Sunday 31 October 2021

The Turning Of The Seasons


The clocks have gone back - and for me that always marks the turning of the seasons. My four small sunflowers, which were never going to grow into massive golden discs, like their sisters higher up the stem, have been snipped. They stand on the window sill in a red coffee pot - bringing joy and colour to these darkening autumn days. 

Half term is ended and the family have returned to London. November starts tomorrow and I shall begin serious preparations "to celebrate the birth of our Lord" [we've been using this phrase in family conversations so that we don't mention the C word in front of Rosie!]

For ten years, we arrived here at Cornerstones on Christmas Day in the late afternoon, after Bob had done the morning service at church. Last year we didn't come at all [pandemic] This year we will already be here on Christmas morning. That is, after we get back from Chapel, where Bob is taking the Midnight Christmas Eve service. 

Much has happened in the last 6½ months since we moved here, joyful things and sad things, but all part of the Circle of Life. Over 300 years ago, Nahum Tate, the Poet Laureate who wrote the hymn 'While Shepherds Watched ' also wrote a hymn base don Psalm 34, which reflects life through the seasons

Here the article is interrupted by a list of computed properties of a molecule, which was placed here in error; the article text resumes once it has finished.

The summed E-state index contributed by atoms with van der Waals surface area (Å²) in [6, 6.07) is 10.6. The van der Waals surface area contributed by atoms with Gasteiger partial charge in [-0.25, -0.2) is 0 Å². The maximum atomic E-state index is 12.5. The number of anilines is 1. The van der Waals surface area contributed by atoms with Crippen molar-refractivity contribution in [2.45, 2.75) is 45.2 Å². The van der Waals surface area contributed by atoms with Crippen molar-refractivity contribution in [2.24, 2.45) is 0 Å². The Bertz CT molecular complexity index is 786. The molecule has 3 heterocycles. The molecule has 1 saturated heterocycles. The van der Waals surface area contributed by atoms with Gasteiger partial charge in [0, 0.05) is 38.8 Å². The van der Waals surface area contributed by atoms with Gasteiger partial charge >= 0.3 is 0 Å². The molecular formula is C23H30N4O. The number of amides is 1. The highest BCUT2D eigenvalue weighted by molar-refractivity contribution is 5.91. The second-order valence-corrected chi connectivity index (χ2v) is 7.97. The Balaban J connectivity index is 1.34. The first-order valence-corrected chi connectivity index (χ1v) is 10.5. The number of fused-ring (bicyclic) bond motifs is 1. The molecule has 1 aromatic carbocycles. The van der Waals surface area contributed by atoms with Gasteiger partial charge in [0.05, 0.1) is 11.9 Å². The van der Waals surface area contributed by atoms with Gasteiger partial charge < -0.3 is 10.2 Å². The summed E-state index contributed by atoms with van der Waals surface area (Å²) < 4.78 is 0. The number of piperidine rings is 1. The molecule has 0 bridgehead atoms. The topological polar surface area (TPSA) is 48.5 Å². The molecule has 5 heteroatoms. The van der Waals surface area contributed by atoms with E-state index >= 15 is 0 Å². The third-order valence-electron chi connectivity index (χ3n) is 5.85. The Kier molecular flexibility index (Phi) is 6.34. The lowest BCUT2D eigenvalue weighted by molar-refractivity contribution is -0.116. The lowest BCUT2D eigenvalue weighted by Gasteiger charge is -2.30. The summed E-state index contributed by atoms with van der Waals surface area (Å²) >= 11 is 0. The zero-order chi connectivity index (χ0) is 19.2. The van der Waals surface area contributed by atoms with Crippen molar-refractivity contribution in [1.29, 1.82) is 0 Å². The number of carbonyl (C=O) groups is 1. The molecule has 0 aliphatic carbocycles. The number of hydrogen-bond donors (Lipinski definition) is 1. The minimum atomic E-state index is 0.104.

"Through all the changing scenes of life, in trouble and in joy
The praises of my God shall still my heart and tongue employ"

In the book of Ecclesiastes, chapter 3, the writer speaks of the different seasons. Take a few minutes to listen to those words, in this beautiful song written by Pete Seeger 60 years ago, singing here in a duet with Judy Collins.

Saturday 30 October 2021

Happy Half Term At The Workhouse

We took advantage of our Norfolk Museums pass again this week, and went with Rosie to the Workhouse. Price per child is normally £12.90, but as she was in a family group, her ticket was £11.61 [and we went 'free' with our pass] There were lots of special Half Term activities to get involved with. We took a picnic lunch and sat under the trees in the central area to eat - then looked at what was on offer. Rosie enjoyed the tractor driving!

Although there were carved pumpkins around I appreciated the fact that the place was not full of spooky Halloween displays. We spent time in the old schoolroom, the 1950s home and the old shop. There was a 'trail sheet' and at the end Rosie received a Certificate for all her Autumn Activities

There was an excellent Craft Room, where you could choose to make a 'wand' [Fairy, Harry Potter, or whatever] Lots of materials - feathers, wool, pipecleaners, gfelt, card, crayons, tape, glue...the lot - also a wall display showing possible ideas. Rosie instantly settled on The CatWand. Jeanette, the supervisor kindly went off to find more black card for her, as it had all disappeared from the resources table.